Wates set to increase female representation in their workforce to 40% by 2025
Construction, development and property company Wates has recently released exciting plans to boost their gender diversity by increasing female representation in their workforce to 40% by 2025.
Part of a much larger plan to improve imbalance, Wates hope to transform their workforce so that it accurately reflects the diversity within society. By 2025 the company has planned to have an employee split of 60% men, 40% women, 20% BAME, 3% with a disability and 5% LGBTQ+.
Roles will be available across all levels within the business, from positions in the board room to Quantity Surveying, Construction, Engineering, Planning and Project Management teams.
Their Diversity and Inclusion Plan will also see the company launch an inclusive leadership programme, undertake a review of recruitment policies and processes, and develop a mixed mentoring programme.
This will work alongside the complete overhaul of their parental leave and flexible working policies, as well as improvements to the gender pay gap.
The release of these exciting diversity targets accompanies the new appointment of Nikunj Upadhyay as Group Head of Diversity and Inclusion. Having previously worked at Barclays as their Diversity and Inclusion Lead, Upadhyay will head up this new diversity target plan.
Wates Chief Executive, David Allen, stated: “The entire built environment sector needs to change to become more representative of the society we serve.
“At Wates, we want a role in leading that change. Our plan summarises our approach, our goals and our commitment to be a business where everyone is welcomed, included and connected.
“We’re delighted to welcome Nikunj Upadhyay to our Leadership team to lead this important work.”
Addressing gender diversity and inclusion is fast becoming part of the fabric of how companies work. Data from LinkedIn’s Global Recruiting Trends 2018 has shown that 78% of companies prioritise diversity to improve culture, with 62% improving imbalance to boost financial performance.
According to the Chartered Institute for Personnel and Development:
“Everyone is different and unless employers take diversity seriously, they will fail to recruit, retain and engage the commitment of the talent needed to sustain and improve performance”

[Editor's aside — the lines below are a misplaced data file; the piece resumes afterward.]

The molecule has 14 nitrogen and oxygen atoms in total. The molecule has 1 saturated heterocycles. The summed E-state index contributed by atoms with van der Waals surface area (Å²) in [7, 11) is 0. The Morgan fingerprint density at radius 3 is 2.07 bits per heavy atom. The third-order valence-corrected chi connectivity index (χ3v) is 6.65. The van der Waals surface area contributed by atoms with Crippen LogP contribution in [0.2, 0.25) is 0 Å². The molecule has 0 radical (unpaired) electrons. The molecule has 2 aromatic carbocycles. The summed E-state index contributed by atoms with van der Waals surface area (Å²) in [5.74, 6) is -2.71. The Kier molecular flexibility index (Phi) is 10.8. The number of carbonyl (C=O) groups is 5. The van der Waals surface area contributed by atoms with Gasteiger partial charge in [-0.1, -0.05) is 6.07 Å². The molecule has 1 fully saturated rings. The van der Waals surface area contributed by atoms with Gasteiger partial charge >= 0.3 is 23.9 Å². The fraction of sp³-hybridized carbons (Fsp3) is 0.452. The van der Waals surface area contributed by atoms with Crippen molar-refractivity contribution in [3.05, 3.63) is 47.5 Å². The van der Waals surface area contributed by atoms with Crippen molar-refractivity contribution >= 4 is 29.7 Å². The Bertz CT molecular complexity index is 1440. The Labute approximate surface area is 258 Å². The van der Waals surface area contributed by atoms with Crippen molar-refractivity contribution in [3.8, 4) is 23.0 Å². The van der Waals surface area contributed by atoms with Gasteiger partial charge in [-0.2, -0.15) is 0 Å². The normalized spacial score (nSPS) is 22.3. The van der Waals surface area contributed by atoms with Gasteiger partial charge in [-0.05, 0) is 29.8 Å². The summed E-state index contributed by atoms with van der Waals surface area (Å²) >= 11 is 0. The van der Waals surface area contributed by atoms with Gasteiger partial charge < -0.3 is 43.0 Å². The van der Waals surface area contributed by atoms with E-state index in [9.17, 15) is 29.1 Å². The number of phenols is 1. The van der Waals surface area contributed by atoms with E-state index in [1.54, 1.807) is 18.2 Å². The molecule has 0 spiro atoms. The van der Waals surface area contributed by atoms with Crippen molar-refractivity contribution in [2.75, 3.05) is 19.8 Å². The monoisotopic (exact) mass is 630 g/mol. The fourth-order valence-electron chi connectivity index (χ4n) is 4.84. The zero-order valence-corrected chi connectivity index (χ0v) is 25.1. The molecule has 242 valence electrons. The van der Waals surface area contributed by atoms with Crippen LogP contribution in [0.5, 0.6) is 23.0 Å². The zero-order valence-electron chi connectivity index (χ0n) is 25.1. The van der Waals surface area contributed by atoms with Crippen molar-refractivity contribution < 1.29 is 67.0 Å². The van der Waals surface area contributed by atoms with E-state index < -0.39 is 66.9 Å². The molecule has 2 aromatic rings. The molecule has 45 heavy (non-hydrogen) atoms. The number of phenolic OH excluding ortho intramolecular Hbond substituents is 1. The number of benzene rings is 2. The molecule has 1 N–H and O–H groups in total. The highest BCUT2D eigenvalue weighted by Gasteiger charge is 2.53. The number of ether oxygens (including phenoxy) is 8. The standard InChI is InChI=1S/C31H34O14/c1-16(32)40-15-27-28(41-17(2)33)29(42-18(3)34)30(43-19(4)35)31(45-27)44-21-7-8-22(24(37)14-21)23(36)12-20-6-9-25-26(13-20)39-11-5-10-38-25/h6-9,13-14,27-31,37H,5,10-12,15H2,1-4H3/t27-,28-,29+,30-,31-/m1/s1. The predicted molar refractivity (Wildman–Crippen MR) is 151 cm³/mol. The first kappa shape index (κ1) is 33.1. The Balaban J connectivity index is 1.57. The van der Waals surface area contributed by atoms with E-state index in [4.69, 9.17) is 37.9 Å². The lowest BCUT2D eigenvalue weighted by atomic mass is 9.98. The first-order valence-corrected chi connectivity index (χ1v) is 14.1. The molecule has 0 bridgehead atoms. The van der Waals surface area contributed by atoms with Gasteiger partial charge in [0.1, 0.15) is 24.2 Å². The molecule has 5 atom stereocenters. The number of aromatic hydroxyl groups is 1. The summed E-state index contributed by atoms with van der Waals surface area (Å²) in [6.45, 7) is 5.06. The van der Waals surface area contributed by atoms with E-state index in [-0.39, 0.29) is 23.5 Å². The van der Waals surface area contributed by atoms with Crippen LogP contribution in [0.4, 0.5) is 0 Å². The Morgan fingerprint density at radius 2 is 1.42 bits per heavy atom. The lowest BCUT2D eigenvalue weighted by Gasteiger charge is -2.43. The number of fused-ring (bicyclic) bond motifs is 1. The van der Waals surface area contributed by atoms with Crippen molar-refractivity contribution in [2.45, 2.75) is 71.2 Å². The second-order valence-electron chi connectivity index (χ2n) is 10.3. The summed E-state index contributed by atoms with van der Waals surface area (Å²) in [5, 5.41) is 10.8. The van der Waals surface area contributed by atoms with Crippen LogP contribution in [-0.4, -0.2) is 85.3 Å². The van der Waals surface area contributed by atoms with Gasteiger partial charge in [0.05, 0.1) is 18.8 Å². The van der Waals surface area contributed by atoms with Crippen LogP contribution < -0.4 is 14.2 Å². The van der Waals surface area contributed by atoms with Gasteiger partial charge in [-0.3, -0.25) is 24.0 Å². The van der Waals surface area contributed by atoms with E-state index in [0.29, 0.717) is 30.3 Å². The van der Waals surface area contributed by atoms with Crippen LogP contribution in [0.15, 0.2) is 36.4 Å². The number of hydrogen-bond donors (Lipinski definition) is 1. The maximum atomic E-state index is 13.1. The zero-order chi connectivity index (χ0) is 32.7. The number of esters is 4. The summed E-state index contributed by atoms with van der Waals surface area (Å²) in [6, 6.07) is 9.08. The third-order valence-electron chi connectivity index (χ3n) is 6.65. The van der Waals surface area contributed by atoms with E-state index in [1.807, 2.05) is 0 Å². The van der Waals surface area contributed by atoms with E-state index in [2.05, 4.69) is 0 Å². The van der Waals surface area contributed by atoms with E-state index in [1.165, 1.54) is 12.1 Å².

It’s clear that leading the way on gender diversity often results in improved performance and profit.
However, even with these large initiatives from engineering and tech-based companies, attracting female graduates from these disciplines is still a challenge.
In 2018, only 12% of the engineering workforce was female, according to the 2018 State of Engineering Report, by Engineering UK. Engineering and construction is a huge part of the UK economy, with the industry generating 23% of the UK’s total turnover between 2015 and 2016.
Looking at university data from UCAS and HESA, the challenge for diversity recruiters becomes even more apparent. HESA Student Record 2017/2018 data showed of students studying degrees in engineering, only 19% are female and 81% are male.
We believe as more large companies, such as Wates, announce gender balance initiatives, the competition for these female STEM graduates will increase.
That’s where STEM Women come in, we help employers achieve their gender targets by offering specialist advice, recruitment consultancy, job boards, and e-mailshot services.
We’re also hosting a number of events this Autumn and expect over 1,500 STEM students to meet employers at showcases in Edinburgh, London, Birmingham, Bristol, Manchester and Dublin. To find out more, or to register your attendance visit our events page.
References and information taken from the Construction Enquirer.